84 minutes | May 23, 2017
003 Storytelling and the Holocaust
In this week's episode I am honored to be joined by my colleague in English, Dr. Melinda Menzer. We begin with a discussion of stories and the power of storytelling for communicating identity and values. This leads into an extended and extremely moving account of her Jewish family's murder in Lithuania in 1941. Melinda shares the research she has done in learning the story of her family, and of other Jews killed by Nazis and by their Lithuanian Christian neighbors.We then discuss how the Holocaust is a modern story that is still alive and relevant to our world, and which constantly challenges us to learn its lessons and make sure that such hateful policies and practices never happen again. What is the role of storytelling in this task, of controlling the narrative and resisting falsehoods as well as apathy and ignorance? What is the power of public monuments and memorials that tell truths and inspire us to action?Melinda and I finish with a discussion of her work in corpus linguistics, specifically as it applies to our shared interest in Bible translation.One final important note: Melinda will be swimming a 9.2 mile race on June 4th in Chattanooga, TN as a fundraiser for HIAS, an organization that provides relief assistance to the world's most vulnerable refugees. She has posted a support page at http://support.hias.org/goto/mmenzer, and I would be thrilled if any of my listeners offered contributions to this inspiring and worthy cause. 9.2 miles! Go Melinda! Theme music, Gillicudy, "A Garden and a Library" CC
78 minutes | May 15, 2017
002 Science Fiction
In this episode I have a conversation with my Furman Religion department colleague and friend, Roger Sneed, a scholar who specializes in African American Religious History, Black Liberation Theology, and Religion and Science Fiction. He is currently writing about "Afrofuturism," a topic at the intersection of theology, race, politics, and culture. Here's the thing about Roger: he's the biggest sci-fi nerd that I know. We dive into all kinds of advanced geek topics, but the episode is structured as an introduction to the things that Roger cares deeply about. You will enjoy his thoughts regardless of how much you follow science fiction.In the show, Roger begins with a detailed discussion of Star Trek and gives me suggestions about which TV episodes and movies I should watch (spoiler: nothing from JJ Abrams). We also talk about topics such as the place of hard science in science fiction; the relative qualities of Star Trek vs. Star Wars; religious themes in Superman (especially the death and resurrection of Christ figures); and Roger tells us about Janelle Monáe and his other favorite musical artists.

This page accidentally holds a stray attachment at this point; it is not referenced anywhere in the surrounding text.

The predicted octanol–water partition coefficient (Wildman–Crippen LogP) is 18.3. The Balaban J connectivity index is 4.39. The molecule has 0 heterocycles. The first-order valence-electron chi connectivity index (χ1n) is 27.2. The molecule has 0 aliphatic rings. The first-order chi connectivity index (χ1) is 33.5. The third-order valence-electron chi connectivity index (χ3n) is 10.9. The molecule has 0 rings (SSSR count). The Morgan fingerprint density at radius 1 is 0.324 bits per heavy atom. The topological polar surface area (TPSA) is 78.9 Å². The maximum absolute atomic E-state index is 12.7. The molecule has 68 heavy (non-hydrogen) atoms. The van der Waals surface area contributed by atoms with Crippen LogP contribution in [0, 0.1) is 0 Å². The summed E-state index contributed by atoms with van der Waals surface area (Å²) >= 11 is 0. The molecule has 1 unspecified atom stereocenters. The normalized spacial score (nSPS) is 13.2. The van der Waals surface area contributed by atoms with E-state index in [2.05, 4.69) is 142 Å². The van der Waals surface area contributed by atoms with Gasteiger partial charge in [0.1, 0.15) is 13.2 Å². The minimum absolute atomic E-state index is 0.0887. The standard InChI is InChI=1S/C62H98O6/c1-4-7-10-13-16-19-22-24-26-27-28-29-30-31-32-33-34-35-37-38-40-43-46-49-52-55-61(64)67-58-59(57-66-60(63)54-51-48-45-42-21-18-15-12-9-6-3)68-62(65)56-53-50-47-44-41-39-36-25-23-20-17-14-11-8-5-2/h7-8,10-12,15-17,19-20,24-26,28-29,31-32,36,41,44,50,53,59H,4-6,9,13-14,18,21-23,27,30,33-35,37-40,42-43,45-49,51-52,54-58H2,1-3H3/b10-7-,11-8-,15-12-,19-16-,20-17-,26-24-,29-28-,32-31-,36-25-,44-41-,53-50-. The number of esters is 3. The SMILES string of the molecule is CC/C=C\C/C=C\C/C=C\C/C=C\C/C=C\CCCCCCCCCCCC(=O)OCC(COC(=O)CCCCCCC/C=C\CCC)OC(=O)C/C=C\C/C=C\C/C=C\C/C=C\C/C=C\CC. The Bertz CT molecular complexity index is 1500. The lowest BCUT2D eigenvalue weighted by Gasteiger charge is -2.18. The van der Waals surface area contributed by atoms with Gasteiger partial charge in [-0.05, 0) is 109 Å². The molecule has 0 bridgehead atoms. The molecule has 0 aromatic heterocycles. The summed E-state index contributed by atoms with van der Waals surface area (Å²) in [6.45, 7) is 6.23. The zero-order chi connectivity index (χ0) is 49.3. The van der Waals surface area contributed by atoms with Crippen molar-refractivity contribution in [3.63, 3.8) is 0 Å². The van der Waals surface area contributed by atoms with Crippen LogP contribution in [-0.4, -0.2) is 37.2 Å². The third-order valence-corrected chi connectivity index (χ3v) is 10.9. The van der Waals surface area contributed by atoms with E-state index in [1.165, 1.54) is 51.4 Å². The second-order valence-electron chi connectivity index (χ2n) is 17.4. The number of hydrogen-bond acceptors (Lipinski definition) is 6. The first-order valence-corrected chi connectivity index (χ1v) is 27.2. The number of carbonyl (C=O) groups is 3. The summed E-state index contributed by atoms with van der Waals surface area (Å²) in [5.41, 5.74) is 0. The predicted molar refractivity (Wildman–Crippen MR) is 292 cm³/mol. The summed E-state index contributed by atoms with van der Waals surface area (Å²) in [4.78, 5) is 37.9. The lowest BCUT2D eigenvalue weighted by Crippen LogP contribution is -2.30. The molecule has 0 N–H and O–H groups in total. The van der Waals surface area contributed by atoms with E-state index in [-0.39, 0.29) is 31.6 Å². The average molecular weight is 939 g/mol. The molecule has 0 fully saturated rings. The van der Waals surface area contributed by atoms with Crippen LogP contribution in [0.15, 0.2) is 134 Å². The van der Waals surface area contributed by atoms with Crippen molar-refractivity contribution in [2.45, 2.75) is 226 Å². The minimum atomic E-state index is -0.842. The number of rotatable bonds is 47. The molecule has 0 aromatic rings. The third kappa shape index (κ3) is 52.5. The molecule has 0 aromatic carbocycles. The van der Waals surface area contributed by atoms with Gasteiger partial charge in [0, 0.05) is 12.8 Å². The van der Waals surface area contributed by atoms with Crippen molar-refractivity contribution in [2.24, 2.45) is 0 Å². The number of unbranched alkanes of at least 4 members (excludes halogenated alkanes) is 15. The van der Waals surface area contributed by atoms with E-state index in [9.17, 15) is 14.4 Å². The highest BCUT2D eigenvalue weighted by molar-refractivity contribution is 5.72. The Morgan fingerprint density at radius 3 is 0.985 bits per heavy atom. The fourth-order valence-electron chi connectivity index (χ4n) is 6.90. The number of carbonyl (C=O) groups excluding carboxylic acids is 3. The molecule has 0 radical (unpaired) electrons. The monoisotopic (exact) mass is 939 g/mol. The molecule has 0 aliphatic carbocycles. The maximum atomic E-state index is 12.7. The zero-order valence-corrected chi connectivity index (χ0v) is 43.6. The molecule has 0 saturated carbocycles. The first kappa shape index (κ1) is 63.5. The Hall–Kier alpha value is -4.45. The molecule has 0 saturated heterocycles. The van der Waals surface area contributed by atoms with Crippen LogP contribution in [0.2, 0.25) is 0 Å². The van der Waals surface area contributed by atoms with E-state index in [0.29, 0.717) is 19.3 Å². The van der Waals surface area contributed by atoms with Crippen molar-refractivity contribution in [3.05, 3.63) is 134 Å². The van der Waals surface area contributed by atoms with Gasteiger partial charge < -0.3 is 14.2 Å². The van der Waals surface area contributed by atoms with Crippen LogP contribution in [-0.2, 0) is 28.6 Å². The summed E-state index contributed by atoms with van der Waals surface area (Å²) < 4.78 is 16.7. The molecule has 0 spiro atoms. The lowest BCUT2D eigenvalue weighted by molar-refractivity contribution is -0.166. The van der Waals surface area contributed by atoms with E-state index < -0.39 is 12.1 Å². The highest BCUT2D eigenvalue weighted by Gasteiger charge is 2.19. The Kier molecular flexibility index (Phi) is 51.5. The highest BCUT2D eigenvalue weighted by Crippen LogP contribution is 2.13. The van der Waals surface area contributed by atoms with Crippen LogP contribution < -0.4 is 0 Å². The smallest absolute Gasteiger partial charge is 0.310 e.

88 minutes | May 9, 2017
001 How Scholars Disagree
In this episode I talk with philosophy professor Aaron Simmons about the practices and ethics of academic discourse, especially the questions of how and why scholars disagree with each other. We begin with the recent controversy stirred up by Rebecca Tuvel's essay in the feminist philosophy journal Hypatia, titled "In Defense of Transracialism." Along the way, we discuss questions such as "why do scholars disagree so strongly with each other?" "What is the relative epistemological value of reason and experience?" "Is anger a legitimate rebuttal of an academic argument?" "How should scholars use social media in this climate?"And we finish with the perennial question, "What are you listening to," as Aaron takes us through some of his favorite hip-hop and metal bands. Theme music: Cynicism, "Purveyor of Chaos," Creative Commons 3.0.